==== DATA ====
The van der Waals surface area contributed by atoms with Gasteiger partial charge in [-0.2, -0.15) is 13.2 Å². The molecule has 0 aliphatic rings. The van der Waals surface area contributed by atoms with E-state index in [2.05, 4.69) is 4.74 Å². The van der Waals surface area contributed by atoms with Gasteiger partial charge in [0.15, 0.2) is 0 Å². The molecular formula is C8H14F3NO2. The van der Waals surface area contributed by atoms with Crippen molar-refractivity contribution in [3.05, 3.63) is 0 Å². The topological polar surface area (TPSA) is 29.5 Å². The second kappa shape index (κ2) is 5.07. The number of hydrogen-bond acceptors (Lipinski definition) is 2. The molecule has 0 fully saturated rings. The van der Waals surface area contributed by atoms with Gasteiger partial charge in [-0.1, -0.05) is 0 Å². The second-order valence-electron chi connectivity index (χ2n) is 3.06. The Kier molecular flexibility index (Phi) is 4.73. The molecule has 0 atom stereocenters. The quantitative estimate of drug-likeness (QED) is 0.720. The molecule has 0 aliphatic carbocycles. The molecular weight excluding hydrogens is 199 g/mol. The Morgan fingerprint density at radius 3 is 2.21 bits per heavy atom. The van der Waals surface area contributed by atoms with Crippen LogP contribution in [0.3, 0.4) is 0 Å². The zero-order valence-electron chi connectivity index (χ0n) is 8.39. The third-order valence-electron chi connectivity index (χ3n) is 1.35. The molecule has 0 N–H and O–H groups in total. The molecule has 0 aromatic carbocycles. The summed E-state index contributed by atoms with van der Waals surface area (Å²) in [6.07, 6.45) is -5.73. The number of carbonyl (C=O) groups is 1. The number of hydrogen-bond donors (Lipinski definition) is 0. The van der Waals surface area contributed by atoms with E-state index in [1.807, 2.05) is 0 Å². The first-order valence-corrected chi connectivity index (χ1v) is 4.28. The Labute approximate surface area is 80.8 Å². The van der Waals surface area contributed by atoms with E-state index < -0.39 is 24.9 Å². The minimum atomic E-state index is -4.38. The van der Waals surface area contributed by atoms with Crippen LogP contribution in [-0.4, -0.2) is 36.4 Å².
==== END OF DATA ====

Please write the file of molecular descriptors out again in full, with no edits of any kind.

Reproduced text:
The van der Waals surface area contributed by atoms with Gasteiger partial charge in [-0.2, -0.15) is 13.2 Å². The molecule has 0 aliphatic rings. The van der Waals surface area contributed by atoms with E-state index in [2.05, 4.69) is 4.74 Å². The van der Waals surface area contributed by atoms with Gasteiger partial charge in [0.15, 0.2) is 0 Å². The molecular formula is C8H14F3NO2. The van der Waals surface area contributed by atoms with Crippen molar-refractivity contribution in [3.05, 3.63) is 0 Å². The topological polar surface area (TPSA) is 29.5 Å². The second kappa shape index (κ2) is 5.07. The number of hydrogen-bond acceptors (Lipinski definition) is 2. The molecule has 0 fully saturated rings. The van der Waals surface area contributed by atoms with Gasteiger partial charge in [-0.1, -0.05) is 0 Å². The second-order valence-electron chi connectivity index (χ2n) is 3.06. The Kier molecular flexibility index (Phi) is 4.73. The molecule has 0 atom stereocenters. The quantitative estimate of drug-likeness (QED) is 0.720. The molecule has 0 aliphatic carbocycles. The molecular weight excluding hydrogens is 199 g/mol. The Morgan fingerprint density at radius 3 is 2.21 bits per heavy atom. The van der Waals surface area contributed by atoms with Crippen LogP contribution in [0.3, 0.4) is 0 Å². The zero-order valence-electron chi connectivity index (χ0n) is 8.39. The third-order valence-electron chi connectivity index (χ3n) is 1.35. The molecule has 0 N–H and O–H groups in total. The molecule has 0 aromatic carbocycles. The summed E-state index contributed by atoms with van der Waals surface area (Å²) in [6.07, 6.45) is -5.73. The number of carbonyl (C=O) groups is 1. The number of hydrogen-bond donors (Lipinski definition) is 0. The van der Waals surface area contributed by atoms with E-state index in [1.807, 2.05) is 0 Å². The first-order valence-corrected chi connectivity index (χ1v) is 4.28. The Labute approximate surface area is 80.8 Å². The van der Waals surface area contributed by atoms with E-state index < -0.39 is 24.9 Å². The minimum atomic E-state index is -4.38. The van der Waals surface area contributed by atoms with Crippen LogP contribution in [-0.4, -0.2) is 36.4 Å².